Produced by Julia Kumari Drapkin, the iSeeChange project at KVNF is part of Localore, a nationwide production of AIR designed to accelerate transformation and extend public service media to all Americans.   KVNF was selected as one of  only 10 Localore stations across the country—learn more at airmediaworks.org. Localore is funded by the Corporation for Public Broadcasting, the Wyncote Foundation, the John T. and Catherine T. MacArthur Foundation, and the National Endowment for the Arts. Interactive storytelling partner Zeega co-produced TheAlmanac.org with iSeeChange.

iSeeChange producer,  Julia Kumari Drapkin and biologists, Michael Soule and Chris Floyd take calls from listeners about changing animal populations and behaviors  in Western Colorado.

iSeeChange producer,  Julia Kumari Drapkin and biologists, Michael Soule and Chris Floyd take calls from listeners about changing animal populations and behaviors  in Western Colorado.


Change is in the air in the North Fork. What can newcomers to the valley do to show respect to long time residents and their traditions while still being civically engaged and involved in planning local events?  Listen as long-time locals and newcomers discuss these sometimes uncomfortable issues in our community.

The summer monsoons have finally arrived in Colorado. And when it rains it pours. Highway 24 between Redcliff and Leadville washed out yesterday, and ditches have flooded more local roads as well. But at the same time, neighbors down the road don’t get a drop.

For the iSeeChange project, KVNF’s Julia Kumari Drapkin asked Colorado’s state climatologist about why it’s so hard to predict when and where it will rain.

Produced by Julia Kumari Drapkin, the iSeeChange project at KVNF is part of Localore, a nationwide production of AIR designed to accelerate transformation and extend public service media to all Americans.   KVNF was selected as one of  only 10 Localore stations across the country—learn more at airmediaworks.org. Localore is funded by the Corporation for Public Broadcasting, the Wyncote Foundation, the John T. and Catherine T. MacArthur Foundation, and the National Endowment for the Arts. Interactive storytelling partner Zeega co-produced TheAlmanac.org with iSeeChange.

For KVNF and iSeeChange, Julia Kumari Drapkin goes to the streets during the Cherry Days festival  to find out what changes people are seeing this summer.

While the dry weather has been fueling catastrophic wildfires, it’s also fueling worries about hay. Without water, there’s no hay. Without hay, there’s no food for livestock. For KVNF and iSeeChange, Julia Kumari Drapkin has been talking to ranchers and scientists about what water stress on the Western Slope looks like in the long run.

Residents in Paonia look to Mount Lamborn every year to gauge whether there will be enough irrigation water in the summer. But with a winter that never came and the earliest, driest spring on record, residents are preparing for drought. Yet 2011 saw record snow and rain? iSeeChange has been talking to citizens and scientists about what's driving extreme weather in the Western Slope and what declining irrigation water means for farmers, ranchers, and residents.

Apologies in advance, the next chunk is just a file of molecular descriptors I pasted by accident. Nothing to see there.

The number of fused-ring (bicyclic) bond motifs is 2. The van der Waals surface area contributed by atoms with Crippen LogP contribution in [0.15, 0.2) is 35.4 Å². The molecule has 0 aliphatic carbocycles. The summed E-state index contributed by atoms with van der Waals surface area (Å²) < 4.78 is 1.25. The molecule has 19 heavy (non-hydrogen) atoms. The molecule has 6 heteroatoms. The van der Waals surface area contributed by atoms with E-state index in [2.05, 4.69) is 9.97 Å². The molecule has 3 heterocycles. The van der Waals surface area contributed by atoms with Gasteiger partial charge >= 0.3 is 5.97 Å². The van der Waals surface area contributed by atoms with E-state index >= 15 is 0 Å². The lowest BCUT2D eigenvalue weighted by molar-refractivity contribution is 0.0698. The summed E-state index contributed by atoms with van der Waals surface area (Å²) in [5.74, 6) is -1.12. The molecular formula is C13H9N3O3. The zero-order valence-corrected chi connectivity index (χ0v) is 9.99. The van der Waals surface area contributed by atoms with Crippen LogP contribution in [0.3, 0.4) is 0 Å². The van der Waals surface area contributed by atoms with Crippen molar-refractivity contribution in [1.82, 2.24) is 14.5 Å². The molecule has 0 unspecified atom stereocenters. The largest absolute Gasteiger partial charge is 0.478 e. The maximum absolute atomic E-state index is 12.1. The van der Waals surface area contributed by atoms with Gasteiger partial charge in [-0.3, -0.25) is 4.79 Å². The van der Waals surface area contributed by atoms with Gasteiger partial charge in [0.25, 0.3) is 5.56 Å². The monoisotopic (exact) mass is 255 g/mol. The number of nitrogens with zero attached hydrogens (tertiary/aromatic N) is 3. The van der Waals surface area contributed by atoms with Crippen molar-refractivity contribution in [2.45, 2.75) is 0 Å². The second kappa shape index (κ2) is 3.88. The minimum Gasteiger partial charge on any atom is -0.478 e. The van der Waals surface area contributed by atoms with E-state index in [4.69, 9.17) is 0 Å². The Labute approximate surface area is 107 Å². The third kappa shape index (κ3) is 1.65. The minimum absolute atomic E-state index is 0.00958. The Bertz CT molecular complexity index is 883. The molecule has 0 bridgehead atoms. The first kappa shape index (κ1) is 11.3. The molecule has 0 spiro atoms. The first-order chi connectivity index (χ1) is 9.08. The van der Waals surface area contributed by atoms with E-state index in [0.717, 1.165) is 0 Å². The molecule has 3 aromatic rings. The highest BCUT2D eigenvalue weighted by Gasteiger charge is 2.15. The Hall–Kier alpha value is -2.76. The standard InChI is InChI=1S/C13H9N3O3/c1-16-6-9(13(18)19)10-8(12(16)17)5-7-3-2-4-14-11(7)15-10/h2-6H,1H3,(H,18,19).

The National Interagency Fire Center reported yesterday that unusually high temperatures and dry conditions, combined with light winter snowpack, are heightening the risk for extreme wildfire risk in Western Colorado through May, particularly as temperatures increase through June. Traditionally, mid-May marks the start of wildfire season on the Western slope, but this year there was an earlier start. For iSeeChange, KVNF’s Julia Kumari Drapkin reports on what’s changing when it comes to fighting wildfires.

Produced by Julia Kumari Drapkin, the iSeeChange project at KVNF is part of Localore, a nationwide production of AIR designed to accelerate transformation and extend public service media to all Americans.   KVNF was selected as one of  only 10 Localore stations across the country—learn more at airmediaworks.org. Localore is funded by the Corporation for Public Broadcasting, the Wyncote Foundation, the John T. and Catherine T. MacArthur Foundation, and the National Endowment for the Arts. Interactive storytelling partner Zeega co-produced TheAlmanac.org with iSeeChange.

 

iSeeChange is produced by Julia Kumari Drapkin and brought to you by KVNF and Localore, a national public media initiative produced by AIR: the Association for Independents in Radio and with financial support by the Corporation for Public Broadcasting, the Wincote Foundation, the John D and Katharine T. McAurthur Foundation, and the National Endowment for the Arts.


What happens when a family of ranchers and coal miners sit down for breakfast with a climate scientist from NASA, to talk about global warming and drought? For iSeeChange and KVNF, Julia Kumari Drapkin found out.